MGM China, the Macau gaming business majority owned by MGM Resorts International (NYSE:MGM), has the financial resources to survive up to 15 months if scant visitation to the Special Administrative Region (SAR) lingers. But don’t bet on the parent company selling its stake in the business to shore up its own balance sheet, say analysts.
The operator of the MGM Cotai and MGM Macau has $387 million in cash on hand and access to a bank line of credit worth $580 million, giving it the liquidity to survive six to 15 months, according to Bernstein analysts.
That assumes a worst-case scenario of another shutdown of Macau casinos, a concept the government there is reluctant to embrace. Gross gaming revenue (GGR) and visits to the peninsula haven’t come anywhere close to recovering following a 15-day closure in February forced by the coronavirus outbreak.
Bernstein estimates that in a shutdown scenario, MGM China would burn $2.07 million per day, which is in line with what some comparable operators said they were blowing through during the February closure. Analysts are saying that this year, Macau concessionaires need daily revenue of almost $38.20 million to break even on an earnings before interest, taxes, depreciation and amortization (EBITDA) basis, a market that isn’t close to being achieved.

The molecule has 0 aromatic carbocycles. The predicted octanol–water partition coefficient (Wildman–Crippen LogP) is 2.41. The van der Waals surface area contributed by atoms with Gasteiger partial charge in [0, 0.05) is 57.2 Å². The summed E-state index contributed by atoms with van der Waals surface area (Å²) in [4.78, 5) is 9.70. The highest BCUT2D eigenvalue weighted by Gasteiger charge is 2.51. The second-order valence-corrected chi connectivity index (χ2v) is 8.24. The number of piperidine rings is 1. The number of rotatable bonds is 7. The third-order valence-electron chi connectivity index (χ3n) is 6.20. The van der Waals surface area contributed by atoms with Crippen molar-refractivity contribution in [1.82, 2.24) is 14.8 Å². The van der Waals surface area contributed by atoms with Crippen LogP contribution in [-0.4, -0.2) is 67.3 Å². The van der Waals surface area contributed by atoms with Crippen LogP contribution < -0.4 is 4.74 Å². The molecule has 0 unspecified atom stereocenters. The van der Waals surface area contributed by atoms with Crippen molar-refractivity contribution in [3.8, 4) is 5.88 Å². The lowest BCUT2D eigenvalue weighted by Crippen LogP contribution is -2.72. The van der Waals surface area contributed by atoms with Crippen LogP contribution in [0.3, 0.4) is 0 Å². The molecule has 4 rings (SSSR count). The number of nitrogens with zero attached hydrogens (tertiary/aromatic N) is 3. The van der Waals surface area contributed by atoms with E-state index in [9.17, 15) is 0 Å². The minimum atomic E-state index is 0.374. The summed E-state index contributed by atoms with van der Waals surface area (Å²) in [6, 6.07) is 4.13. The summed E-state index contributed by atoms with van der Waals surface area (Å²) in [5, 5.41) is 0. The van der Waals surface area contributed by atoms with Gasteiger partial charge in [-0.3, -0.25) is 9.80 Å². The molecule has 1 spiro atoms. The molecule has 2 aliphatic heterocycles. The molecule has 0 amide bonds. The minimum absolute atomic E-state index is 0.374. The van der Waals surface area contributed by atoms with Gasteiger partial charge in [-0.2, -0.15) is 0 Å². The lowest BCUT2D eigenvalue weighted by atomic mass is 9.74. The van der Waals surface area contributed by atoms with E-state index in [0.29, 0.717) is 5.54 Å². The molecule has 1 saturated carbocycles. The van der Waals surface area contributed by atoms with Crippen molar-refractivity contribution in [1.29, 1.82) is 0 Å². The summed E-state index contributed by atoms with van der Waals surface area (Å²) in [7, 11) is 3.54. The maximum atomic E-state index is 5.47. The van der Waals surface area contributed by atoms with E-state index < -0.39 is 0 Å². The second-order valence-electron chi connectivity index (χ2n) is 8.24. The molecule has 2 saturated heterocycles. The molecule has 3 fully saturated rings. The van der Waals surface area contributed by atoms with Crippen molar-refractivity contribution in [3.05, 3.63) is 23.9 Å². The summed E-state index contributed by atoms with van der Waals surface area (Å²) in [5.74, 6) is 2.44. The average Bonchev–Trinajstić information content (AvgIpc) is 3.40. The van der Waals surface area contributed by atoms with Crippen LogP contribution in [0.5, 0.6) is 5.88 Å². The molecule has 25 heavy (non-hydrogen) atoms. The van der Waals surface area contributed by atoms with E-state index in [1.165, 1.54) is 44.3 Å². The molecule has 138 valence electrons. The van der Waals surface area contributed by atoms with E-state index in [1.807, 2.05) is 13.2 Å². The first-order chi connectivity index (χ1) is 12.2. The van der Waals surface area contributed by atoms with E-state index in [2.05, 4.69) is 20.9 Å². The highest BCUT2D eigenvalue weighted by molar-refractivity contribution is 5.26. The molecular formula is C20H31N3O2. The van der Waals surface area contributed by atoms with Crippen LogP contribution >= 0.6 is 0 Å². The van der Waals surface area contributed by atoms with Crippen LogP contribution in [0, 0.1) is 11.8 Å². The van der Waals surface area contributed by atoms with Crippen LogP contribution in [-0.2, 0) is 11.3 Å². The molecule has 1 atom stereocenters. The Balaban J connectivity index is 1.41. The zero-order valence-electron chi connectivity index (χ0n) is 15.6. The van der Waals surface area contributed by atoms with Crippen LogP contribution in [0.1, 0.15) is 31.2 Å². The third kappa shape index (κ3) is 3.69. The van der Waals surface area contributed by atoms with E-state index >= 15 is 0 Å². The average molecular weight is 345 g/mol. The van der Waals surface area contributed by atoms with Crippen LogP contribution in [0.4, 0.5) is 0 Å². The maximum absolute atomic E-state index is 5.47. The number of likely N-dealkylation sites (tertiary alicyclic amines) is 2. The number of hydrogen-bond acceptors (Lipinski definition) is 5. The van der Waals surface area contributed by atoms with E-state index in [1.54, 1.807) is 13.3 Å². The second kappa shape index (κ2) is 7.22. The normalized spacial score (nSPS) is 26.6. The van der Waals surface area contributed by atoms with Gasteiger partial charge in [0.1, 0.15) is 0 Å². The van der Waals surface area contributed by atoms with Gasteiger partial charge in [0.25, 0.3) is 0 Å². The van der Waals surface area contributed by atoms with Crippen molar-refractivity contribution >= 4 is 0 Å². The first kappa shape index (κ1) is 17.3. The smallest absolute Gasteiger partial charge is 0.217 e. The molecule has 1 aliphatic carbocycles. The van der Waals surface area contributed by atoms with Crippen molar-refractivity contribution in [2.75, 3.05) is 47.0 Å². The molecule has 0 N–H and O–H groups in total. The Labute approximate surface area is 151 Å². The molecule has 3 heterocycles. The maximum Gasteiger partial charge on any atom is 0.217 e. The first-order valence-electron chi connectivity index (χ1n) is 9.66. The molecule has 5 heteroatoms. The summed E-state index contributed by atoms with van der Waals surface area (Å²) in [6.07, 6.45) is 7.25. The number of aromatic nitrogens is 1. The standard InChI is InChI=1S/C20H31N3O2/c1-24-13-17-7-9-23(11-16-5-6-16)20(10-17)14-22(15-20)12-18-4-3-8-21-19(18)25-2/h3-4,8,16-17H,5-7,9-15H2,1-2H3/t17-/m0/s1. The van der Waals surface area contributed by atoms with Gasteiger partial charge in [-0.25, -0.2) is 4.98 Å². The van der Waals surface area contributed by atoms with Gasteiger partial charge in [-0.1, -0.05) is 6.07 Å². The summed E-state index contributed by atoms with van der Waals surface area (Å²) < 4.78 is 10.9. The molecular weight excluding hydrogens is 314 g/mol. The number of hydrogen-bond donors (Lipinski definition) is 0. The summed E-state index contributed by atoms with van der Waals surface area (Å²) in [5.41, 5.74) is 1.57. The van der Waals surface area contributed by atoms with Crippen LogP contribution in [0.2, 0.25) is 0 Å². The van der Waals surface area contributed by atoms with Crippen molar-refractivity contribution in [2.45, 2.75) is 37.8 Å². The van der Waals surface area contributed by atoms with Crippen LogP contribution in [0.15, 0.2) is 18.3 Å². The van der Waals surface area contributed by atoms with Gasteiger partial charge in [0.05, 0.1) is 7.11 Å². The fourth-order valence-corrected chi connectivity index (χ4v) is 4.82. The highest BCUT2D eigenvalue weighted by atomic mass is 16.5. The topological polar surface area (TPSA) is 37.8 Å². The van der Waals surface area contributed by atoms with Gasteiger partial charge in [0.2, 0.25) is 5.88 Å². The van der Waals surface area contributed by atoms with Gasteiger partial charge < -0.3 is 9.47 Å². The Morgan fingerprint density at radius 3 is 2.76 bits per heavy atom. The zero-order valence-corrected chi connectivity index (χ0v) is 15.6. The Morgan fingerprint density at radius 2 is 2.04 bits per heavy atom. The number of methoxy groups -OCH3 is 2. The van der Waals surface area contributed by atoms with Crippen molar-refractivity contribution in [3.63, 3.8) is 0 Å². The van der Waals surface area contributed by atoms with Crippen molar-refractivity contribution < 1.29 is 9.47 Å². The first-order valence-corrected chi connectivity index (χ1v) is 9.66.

Don’t Bet on a Sale
Las Vegas-based MGM owns nearly 56 percent of the China unit, something the company hasn’t been shy about advertising when highlighting its financial strength in the wake of the COVID-19 pandemic. However, analysts believe it’s unlikely the parent company will look to reduce or liquidate that stake.
There are a whole host of issues with trying to divest MGM China, including finding a buyer that the Macau government would agree to (not a very easy foray) and also dealing with MGM’s partner, Pansy Ho, who would not necessarily look favorably at a new partner,” said Bernstein.
Ho is also a major MGM shareholder, though she dramatically reduced her stake in the Mirage operator in two sales announced last November and December. The stock is down nearly 58 percent year-to-date and resides 59.35 percent below its 52-week high.
MGM China has a net leverage ratio of 2.9x trailing 12-month earnings before interest, taxes, depreciation and amortization (EBITDA), which Bernstein views as palatable. Like some other Macau operators, the company recently was granted some breathing room by creditors, landing some covenant waiver extensions on bank loans.
“Liquidity concerns are not a near-term issue even in a near zero-revenue environment,” said Bernstein of MGM China.
Macau gaming venues are open. But visits remain scant because of strict travel controls imposed to stem the spread of the coronavirus. Mainland China and Hong Kong – two vital arteries for gamblers seeking entry into Macau – continue limiting travel to the gaming hub, punishing GGR in the process. Analysts are speculating that those restrictions will be lifted in June and that gaming revenue could rebound in the fourth quarter.